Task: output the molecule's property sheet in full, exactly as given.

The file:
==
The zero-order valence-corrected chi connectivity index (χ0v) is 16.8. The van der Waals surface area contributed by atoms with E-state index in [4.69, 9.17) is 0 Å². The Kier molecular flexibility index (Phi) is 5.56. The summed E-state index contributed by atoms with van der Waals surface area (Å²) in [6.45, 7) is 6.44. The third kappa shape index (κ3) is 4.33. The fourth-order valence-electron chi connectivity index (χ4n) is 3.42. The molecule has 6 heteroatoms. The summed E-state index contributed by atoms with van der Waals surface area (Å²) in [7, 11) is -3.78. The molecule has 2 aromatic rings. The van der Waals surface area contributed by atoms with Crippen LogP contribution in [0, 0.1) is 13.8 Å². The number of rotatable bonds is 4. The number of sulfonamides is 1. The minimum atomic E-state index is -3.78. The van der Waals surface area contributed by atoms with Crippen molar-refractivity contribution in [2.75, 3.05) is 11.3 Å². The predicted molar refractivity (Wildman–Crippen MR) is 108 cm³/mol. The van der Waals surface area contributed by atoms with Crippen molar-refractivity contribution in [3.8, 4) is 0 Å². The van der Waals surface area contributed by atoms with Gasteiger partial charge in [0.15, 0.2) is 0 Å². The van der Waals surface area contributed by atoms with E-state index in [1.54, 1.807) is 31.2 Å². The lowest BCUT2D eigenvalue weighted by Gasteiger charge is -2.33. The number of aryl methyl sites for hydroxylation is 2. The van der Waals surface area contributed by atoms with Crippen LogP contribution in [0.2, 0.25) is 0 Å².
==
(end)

The zero-order valence-corrected chi connectivity index (χ0v) is 16.8. The van der Waals surface area contributed by atoms with E-state index in [4.69, 9.17) is 0 Å². The Kier molecular flexibility index (Phi) is 5.56. The summed E-state index contributed by atoms with van der Waals surface area (Å²) in [6.45, 7) is 6.44. The third kappa shape index (κ3) is 4.33. The fourth-order valence-electron chi connectivity index (χ4n) is 3.42. The molecule has 6 heteroatoms. The summed E-state index contributed by atoms with van der Waals surface area (Å²) in [7, 11) is -3.78. The molecule has 2 aromatic rings. The van der Waals surface area contributed by atoms with Crippen LogP contribution in [0, 0.1) is 13.8 Å². The number of rotatable bonds is 4. The number of sulfonamides is 1. The minimum atomic E-state index is -3.78. The van der Waals surface area contributed by atoms with Crippen molar-refractivity contribution in [2.75, 3.05) is 11.3 Å². The predicted molar refractivity (Wildman–Crippen MR) is 108 cm³/mol. The van der Waals surface area contributed by atoms with Crippen molar-refractivity contribution in [3.8, 4) is 0 Å². The van der Waals surface area contributed by atoms with Gasteiger partial charge in [0.15, 0.2) is 0 Å². The van der Waals surface area contributed by atoms with E-state index in [1.54, 1.807) is 31.2 Å². The lowest BCUT2D eigenvalue weighted by Gasteiger charge is -2.33. The number of aryl methyl sites for hydroxylation is 2. The van der Waals surface area contributed by atoms with Crippen LogP contribution in [0.2, 0.25) is 0 Å².